The Cayman Islands, in the western Caribbean Sea, was first seen by Christopher Columbus in May 1503 during his final voyage to the Americas. The Cayman Islands consist of three islands: Grand Cayman, Cayman Brac, and Little Cayman. It is paradise on numerous levels.
Pirates week in November is a hilarious fun-filled festival that attracts up to 35,000 visitors to this annual event. Nightlife is aplenty as is the live music scene, from local Calypso to international DJs. Accommodation ranges from 5-star resorts, the boutique and backpackers.
Grand Cayman, the largest island, has a multinational atmosphere with great restaurants, world-class diving, and the famous crescent-shaped Seven Mile Beach on the west side. Venture to the North Sound home to so many rays, it is named Stingray City. George Town, the capital, features traditional architecture along with indulgences, restaurants, bars, cafes and fantastic shopping.
Venture the Mastic Trail by foot or bike through the subtropical forest with numerous birdlife. Pedro St James in Bodden Town is the oldest building on the island built-in 1780. It was here the Slavery Abolition Act was announced in 1835. Nearby are the enchanting Cayman Crystal Caves, which do cost to visit. For those that like a hit of golf, the Ritz-Carlton has maybe the most challenging yet scenic 9-hole in the world designed by Greg Norman, while the North Sound Golf Club is a premier 18-hole course with equally spectacular views.
Nature lovers in and out of the water will enjoy Cayman Brac named after the 'brac', which is a bluff that dominates the island. There are breathtaking walks along the rocky bluff and to limestone caves, sinkholes, and historic sites. You will see rare and beautiful flora and fauna up close, such as endangered parrots and peregrine falcons, the fastest bird in the world. On the ground, you'll witness amazing flowers and the occasional reptile sunning itself.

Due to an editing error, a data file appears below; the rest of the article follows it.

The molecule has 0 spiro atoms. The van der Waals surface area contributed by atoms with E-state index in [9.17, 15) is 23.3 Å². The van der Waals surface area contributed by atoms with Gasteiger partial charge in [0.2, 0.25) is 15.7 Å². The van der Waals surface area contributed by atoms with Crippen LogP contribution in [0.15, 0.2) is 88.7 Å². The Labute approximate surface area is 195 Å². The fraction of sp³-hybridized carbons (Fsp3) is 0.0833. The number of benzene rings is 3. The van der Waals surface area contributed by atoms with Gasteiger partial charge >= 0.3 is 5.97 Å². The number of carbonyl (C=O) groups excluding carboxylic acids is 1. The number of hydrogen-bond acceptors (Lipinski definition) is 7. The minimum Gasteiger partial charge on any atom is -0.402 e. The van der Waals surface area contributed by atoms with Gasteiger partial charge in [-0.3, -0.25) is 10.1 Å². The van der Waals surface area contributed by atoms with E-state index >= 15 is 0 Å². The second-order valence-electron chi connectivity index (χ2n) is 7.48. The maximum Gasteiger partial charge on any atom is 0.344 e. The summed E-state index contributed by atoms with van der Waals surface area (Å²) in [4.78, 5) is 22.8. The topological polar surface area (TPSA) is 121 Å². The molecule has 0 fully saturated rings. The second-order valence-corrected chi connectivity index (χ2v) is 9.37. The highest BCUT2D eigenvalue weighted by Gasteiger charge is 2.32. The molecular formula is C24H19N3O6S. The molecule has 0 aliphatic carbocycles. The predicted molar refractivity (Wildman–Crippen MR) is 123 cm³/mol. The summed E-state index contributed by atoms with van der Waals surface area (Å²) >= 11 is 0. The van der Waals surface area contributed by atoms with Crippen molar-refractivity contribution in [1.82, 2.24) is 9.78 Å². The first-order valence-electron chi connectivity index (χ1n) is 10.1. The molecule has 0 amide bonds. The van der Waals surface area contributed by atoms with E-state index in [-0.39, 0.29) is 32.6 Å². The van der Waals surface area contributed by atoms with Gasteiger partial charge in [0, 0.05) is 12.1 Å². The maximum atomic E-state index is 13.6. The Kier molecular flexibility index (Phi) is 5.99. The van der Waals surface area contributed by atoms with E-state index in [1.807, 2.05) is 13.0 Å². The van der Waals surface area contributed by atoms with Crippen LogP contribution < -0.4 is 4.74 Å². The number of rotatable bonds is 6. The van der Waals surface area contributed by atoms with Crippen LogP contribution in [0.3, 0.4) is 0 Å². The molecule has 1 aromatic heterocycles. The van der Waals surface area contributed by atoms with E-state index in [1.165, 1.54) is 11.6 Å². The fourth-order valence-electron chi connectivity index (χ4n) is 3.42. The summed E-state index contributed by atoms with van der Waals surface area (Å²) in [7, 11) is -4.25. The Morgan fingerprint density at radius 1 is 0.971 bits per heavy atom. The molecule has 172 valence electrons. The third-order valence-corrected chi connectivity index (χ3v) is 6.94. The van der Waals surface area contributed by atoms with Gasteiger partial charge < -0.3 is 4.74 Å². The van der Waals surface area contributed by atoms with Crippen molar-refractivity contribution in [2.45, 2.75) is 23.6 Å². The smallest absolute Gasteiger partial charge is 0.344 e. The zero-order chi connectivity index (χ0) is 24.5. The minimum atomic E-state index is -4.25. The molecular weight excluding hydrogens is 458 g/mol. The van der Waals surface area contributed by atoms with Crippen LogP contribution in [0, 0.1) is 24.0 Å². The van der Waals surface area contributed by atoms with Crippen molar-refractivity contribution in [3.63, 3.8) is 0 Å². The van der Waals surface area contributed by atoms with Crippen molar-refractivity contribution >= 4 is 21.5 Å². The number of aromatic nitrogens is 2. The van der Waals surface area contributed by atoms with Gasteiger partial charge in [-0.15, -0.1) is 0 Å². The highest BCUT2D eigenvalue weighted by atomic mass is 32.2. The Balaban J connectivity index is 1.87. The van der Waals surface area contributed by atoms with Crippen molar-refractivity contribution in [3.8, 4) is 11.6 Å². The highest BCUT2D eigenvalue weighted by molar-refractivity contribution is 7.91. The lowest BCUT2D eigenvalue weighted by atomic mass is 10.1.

Little Cayman is the smallest island and home to around 150 people. The atmosphere is a little more relaxed or as the locals say on 'island time'. Divers are drawn here to view Bloody Bay Wall, considered one of the world's best wall dives.
Don't forget to sample the rum as the Caribbean is home to rum, and it's guaranteed to be some of the smoothest you'll ever allow past your lips.
With two seasons, the Wet and Dry, the islands are warm year-round. The coldest months are January and February, yet temperatures remain warm and only dip to around 20 degrees. The water is still warm enough and the tracks perfect for exploring on bike or foot.
The Wet season, from May to October, sees rain, but it usually only lasts a few hours at a time. Being on the western side of the Caribbean, the islands are sheltered from most hurricanes. Peak tourist time is dry. From March to June, there are some cheaper food accommodation and tour packages available.
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